How to Work as a Freelance Proofreader

One of the best things about working from home is that in the vast majority of cases you can set your own hours and you can take on as much or as little work as your circumstances allow. Some jobs will still require you to work within certain time parameters (such as making marketing calls, for example) but others can be done at literally any time that suits you.


Working from home as a proofreader is one such form of employment and the great thing about it is that you probably already possess a number of skills required and the chances are you have the necessary equipment as well.

What is proofreading?

Proofreading describes the process of reading through documents and checking them for any spelling errors, grammatical errors and just to generally ensure they make sense. Depending on who has written the documents and the audience for whom they are intended, you may also be required to adhere to certain protocols in terms as well, such as certain words always having a capital letter, or certain word combinations always being hyphenated.

There are certain accepted standards for proofreading which explain how you should annotate the documents you are sent, be they hard copies or electronic copies. If you are working on a computer it is much easier to use settings within word processing programs that track the changes which are made. This is useful for situations where the original author may have an issue with a change you have made or where the meaning of a sentence or phrase has been ‘lost in translation’ and the original text needs to be traced in order to make sense of it all.

Do you need any qualifications to be a proofreader?

For any proofreading work you will need to be able to read and write to a high standard and to communicate clearly in English. You will need to be comfortable working on a computer and using word processing programs such as Microsoft Word.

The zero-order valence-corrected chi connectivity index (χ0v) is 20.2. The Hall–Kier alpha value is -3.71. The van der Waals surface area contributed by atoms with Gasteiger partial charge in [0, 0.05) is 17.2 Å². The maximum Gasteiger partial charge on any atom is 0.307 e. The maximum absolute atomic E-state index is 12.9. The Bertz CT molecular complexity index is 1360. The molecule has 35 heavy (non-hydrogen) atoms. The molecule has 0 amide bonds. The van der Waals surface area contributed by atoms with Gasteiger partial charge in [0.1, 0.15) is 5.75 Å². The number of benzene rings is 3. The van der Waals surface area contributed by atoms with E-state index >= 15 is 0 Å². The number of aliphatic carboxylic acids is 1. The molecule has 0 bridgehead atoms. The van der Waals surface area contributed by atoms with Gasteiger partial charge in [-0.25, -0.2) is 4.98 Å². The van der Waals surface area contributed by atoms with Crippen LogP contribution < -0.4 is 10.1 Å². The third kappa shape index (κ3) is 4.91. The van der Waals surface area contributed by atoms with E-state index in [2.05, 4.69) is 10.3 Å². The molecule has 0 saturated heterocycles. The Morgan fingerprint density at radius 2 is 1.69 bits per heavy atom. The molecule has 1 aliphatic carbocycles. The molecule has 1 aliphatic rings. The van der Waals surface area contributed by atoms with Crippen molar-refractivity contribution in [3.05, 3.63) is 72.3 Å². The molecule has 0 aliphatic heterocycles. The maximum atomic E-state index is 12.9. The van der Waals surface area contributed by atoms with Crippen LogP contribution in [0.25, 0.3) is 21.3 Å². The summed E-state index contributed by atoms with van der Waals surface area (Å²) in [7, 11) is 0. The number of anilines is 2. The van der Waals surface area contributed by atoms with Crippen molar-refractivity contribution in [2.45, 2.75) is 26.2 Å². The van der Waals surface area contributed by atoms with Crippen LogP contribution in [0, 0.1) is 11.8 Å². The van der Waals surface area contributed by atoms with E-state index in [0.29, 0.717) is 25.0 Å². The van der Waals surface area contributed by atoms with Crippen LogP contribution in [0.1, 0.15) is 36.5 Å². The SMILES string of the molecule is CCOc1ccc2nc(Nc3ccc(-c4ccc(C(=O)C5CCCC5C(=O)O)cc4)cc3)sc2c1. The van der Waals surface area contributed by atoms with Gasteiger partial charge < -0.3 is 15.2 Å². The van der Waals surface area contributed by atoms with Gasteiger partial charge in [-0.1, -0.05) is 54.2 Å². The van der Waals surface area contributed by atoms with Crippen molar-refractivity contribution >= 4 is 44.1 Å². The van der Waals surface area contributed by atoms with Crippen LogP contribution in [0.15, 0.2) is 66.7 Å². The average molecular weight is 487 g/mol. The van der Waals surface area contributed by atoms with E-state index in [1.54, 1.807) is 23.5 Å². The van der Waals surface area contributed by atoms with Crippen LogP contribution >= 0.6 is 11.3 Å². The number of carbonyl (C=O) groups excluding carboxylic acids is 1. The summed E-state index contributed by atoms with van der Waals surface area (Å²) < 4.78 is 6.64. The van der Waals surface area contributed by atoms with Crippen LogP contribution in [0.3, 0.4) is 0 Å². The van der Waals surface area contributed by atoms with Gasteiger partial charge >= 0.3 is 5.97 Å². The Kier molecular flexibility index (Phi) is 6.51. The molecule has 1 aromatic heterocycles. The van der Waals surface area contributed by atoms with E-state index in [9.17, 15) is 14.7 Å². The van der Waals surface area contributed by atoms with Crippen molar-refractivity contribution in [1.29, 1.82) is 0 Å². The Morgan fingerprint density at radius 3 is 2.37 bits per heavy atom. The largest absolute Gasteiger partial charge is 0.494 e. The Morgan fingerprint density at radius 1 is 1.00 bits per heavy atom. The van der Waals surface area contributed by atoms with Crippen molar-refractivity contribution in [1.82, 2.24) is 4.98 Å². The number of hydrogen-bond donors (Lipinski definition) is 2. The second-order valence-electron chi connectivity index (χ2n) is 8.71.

You will need to be able to read documents carefully and comprehensively and you will need a keen eye for detail. Most texts that you read will have already have been read through by at least one person before they are sent to you, so your job will be to spot the more well hidden errors rather than the glaringly obvious ones (though obviously you shouldn’t ignore these if you come across them).

You will then be required to annotate the documents to show the changes and adjustments that you have made during your work, before passing it back to your employer.

There are official proofreading qualifications that you could perhaps seek to gain if you are serious about making proofreading your profession. More details on these can be found through a simple internet search, but the following link will give you a good place to start:

ChapterHouse Publishing

How could I work as a proofreader from home?

The internet has changed the lives of so many people all around the world and one of the benefits as far as you are concerned is that it will enable you to work as a proofreader based in your own home.

You will be sent documents for proofreading via email (or another form of online document transfer) and will be required to work on them on your own computer before sending them back to your employer(s) upon completion. At first this each document may take a while to get through, but as you get into the swing of it you will work much more quickly and therefore be able to make more money from what you are doing.

You may find yourself working with one employer on a long-term basis or you may find that you are taking on ad hoc projects from a variety of different employers, or indeed a combination of the two.

How should I go about finding work proofreading from home?

Once you’ve established that you would like to work as a proofreader and that you’ve got the necessary skills, you will need to find yourself some employment. It’s always worth approaching recruitment agencies as they are not only able to offer you potential job opportunities but can often give you good general advice as well.

Another route that’s well worth exploring is that of websites offering proofreading work. Here are a couple to point you in the right direction:

If you are interested in becoming a tutor, the following links are a good starting point:

It’s also worth advertising locally and scouring local newspapers for job advertisements as smaller employers will often take advantage of their cheaper rates when posting upcoming roles.

You must remember that as a freelancer you are responsible for your organising your own income tax and National Insurance contributions - you can check HMRC website for more details.

For more information about proofreading in general, please visit the website of the Society for Editors and Proofreaders: